On review aggregator website Rotten Tomatoes, the film has an 88% rating based on 32 reviews, with an average rating of 7.82/10. The site's consensus states: "Both a smart, suspenseful tale of intrigue and a sweeping romance, The Year of Living Dangerously features excellent performances from Mel Gibson and Sigourney Weaver as a pair of journalists covering political unrest in Indonesia."Metacritic reports a 65 out of 100 rating based on 9 critics, indicating "generally favorable reviews". Film critic Roger Ebert of the Chicago Sun-Times gave the film four out of four stars and praised Hunt's performance: "Billy Kwan is played, astonishingly, by a woman--Linda Hunt, a New York stage actress who enters the role so fully that it never occurs to us that she is not a man. This is what great acting is, a magical transformation of one person into another". In his review for The New York Times, Vincent Canby praised Gibson's performance: "If this film doesn't make an international star of Mr. Gibson (Gallipoli, The Road Warrior), then nothing will. He possesses both the necessary talent and the screen presence".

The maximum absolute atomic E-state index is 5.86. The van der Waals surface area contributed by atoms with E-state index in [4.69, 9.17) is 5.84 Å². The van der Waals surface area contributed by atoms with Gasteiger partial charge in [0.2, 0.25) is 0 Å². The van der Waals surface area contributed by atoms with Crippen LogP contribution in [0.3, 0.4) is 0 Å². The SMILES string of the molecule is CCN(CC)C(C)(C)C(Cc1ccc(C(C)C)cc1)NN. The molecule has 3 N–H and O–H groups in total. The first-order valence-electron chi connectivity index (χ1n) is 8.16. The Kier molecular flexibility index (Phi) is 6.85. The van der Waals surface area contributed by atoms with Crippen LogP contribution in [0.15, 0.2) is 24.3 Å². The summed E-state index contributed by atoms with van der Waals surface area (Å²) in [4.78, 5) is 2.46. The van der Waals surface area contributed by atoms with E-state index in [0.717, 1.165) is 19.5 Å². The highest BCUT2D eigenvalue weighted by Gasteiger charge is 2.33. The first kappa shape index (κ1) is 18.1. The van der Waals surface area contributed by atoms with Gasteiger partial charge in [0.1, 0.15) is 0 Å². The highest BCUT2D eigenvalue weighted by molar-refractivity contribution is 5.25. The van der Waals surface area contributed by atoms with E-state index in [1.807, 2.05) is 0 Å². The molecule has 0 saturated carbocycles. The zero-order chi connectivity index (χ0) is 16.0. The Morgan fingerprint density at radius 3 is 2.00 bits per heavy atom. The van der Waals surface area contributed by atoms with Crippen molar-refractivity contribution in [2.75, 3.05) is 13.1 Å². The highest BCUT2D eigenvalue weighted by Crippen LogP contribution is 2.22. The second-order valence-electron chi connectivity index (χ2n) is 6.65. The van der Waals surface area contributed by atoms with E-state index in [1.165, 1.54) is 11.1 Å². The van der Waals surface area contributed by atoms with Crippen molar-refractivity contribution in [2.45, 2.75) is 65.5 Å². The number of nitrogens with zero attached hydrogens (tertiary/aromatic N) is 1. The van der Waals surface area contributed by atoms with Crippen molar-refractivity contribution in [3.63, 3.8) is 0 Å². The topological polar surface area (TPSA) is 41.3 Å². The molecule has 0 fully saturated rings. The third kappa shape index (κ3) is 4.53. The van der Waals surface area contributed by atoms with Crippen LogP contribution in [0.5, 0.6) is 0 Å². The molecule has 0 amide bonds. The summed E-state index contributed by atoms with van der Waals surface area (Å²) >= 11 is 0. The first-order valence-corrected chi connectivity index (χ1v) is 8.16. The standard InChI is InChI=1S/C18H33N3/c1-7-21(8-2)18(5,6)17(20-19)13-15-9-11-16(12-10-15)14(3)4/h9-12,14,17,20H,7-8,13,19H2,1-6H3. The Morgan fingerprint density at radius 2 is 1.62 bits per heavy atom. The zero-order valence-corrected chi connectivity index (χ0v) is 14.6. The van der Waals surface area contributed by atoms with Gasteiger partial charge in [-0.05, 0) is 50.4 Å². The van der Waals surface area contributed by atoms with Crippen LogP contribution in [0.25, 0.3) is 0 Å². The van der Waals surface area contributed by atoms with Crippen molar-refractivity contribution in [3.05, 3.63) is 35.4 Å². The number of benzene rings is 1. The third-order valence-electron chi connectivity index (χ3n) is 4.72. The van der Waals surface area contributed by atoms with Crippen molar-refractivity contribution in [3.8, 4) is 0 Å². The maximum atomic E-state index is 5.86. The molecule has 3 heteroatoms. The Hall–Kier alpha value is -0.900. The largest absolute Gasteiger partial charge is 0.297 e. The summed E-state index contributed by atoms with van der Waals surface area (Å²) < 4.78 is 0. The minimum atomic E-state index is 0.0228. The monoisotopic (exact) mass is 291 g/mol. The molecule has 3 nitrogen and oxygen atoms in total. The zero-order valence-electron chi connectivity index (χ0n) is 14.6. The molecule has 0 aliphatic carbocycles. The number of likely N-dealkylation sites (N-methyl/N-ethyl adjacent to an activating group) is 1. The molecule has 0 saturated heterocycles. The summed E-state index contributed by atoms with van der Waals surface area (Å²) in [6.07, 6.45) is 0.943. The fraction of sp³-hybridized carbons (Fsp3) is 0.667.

However, Richard Corliss of Time wrote, "But in his attempt to blend his preoccupations with the plot of C. J. Koch's 1978 novel, Weir has perhaps packed too much imagery and information into his movie ... The plot becomes landlocked in true-life implausibilities; the characters rarely get a hold on the moviegoer's heart or lapels". In his review for the Washington Post, Gary Arnold described the film as "a grievously flawed yet compelling tale of political intrigue, certainly a triumph of atmosphere if not of coherent dramatization".Newsweek magazine called the film "an annoying failure because it fritters away so many rich opportunities".
(1982 AFI Awards)
|Best Film||Jim McElroy||Nominated|
|Best Direction||Peter Weir||Nominated|